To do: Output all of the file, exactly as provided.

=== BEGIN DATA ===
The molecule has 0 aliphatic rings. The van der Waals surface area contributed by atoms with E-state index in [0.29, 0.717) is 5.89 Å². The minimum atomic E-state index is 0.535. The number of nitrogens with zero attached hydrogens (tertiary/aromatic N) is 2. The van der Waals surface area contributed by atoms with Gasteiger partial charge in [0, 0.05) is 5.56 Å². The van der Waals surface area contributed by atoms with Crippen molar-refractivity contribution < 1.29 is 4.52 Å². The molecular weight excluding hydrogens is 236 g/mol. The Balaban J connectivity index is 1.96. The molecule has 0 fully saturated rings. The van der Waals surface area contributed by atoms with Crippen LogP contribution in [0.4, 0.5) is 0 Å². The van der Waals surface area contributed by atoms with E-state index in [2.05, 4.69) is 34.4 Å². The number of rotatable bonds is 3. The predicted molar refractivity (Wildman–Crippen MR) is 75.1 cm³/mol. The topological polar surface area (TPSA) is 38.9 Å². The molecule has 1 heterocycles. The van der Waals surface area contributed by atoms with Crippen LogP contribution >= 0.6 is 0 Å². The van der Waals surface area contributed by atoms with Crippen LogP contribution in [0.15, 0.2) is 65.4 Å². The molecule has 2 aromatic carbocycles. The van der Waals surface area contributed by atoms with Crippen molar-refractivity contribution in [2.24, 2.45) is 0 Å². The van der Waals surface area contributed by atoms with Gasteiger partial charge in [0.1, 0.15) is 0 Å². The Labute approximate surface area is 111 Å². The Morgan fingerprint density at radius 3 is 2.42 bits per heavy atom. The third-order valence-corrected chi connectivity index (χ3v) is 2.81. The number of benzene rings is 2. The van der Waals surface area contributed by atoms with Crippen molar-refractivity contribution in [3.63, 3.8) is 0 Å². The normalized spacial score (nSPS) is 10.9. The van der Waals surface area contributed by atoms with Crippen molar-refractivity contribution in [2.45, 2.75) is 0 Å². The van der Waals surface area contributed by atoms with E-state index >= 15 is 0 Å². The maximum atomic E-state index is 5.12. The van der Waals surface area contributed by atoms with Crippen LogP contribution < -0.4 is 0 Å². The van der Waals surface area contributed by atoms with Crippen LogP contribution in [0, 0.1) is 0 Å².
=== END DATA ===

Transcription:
The molecule has 0 aliphatic rings. The van der Waals surface area contributed by atoms with E-state index in [0.29, 0.717) is 5.89 Å². The minimum atomic E-state index is 0.535. The number of nitrogens with zero attached hydrogens (tertiary/aromatic N) is 2. The van der Waals surface area contributed by atoms with Gasteiger partial charge in [0, 0.05) is 5.56 Å². The van der Waals surface area contributed by atoms with Crippen molar-refractivity contribution < 1.29 is 4.52 Å². The molecular weight excluding hydrogens is 236 g/mol. The Balaban J connectivity index is 1.96. The molecule has 0 fully saturated rings. The van der Waals surface area contributed by atoms with Crippen LogP contribution in [0.4, 0.5) is 0 Å². The van der Waals surface area contributed by atoms with E-state index in [2.05, 4.69) is 34.4 Å². The number of rotatable bonds is 3. The predicted molar refractivity (Wildman–Crippen MR) is 75.1 cm³/mol. The topological polar surface area (TPSA) is 38.9 Å². The molecule has 1 heterocycles. The van der Waals surface area contributed by atoms with Crippen LogP contribution >= 0.6 is 0 Å². The van der Waals surface area contributed by atoms with Crippen LogP contribution in [0.15, 0.2) is 65.4 Å². The molecule has 2 aromatic carbocycles. The van der Waals surface area contributed by atoms with Crippen molar-refractivity contribution in [2.24, 2.45) is 0 Å². The van der Waals surface area contributed by atoms with Gasteiger partial charge in [0.1, 0.15) is 0 Å². The Labute approximate surface area is 111 Å². The Morgan fingerprint density at radius 3 is 2.42 bits per heavy atom. The third-order valence-corrected chi connectivity index (χ3v) is 2.81. The number of benzene rings is 2. The van der Waals surface area contributed by atoms with Crippen molar-refractivity contribution in [3.63, 3.8) is 0 Å². The normalized spacial score (nSPS) is 10.9. The van der Waals surface area contributed by atoms with Crippen molar-refractivity contribution in [2.45, 2.75) is 0 Å². The van der Waals surface area contributed by atoms with E-state index >= 15 is 0 Å². The maximum atomic E-state index is 5.12. The van der Waals surface area contributed by atoms with Crippen LogP contribution < -0.4 is 0 Å². The van der Waals surface area contributed by atoms with Crippen LogP contribution in [0, 0.1) is 0 Å².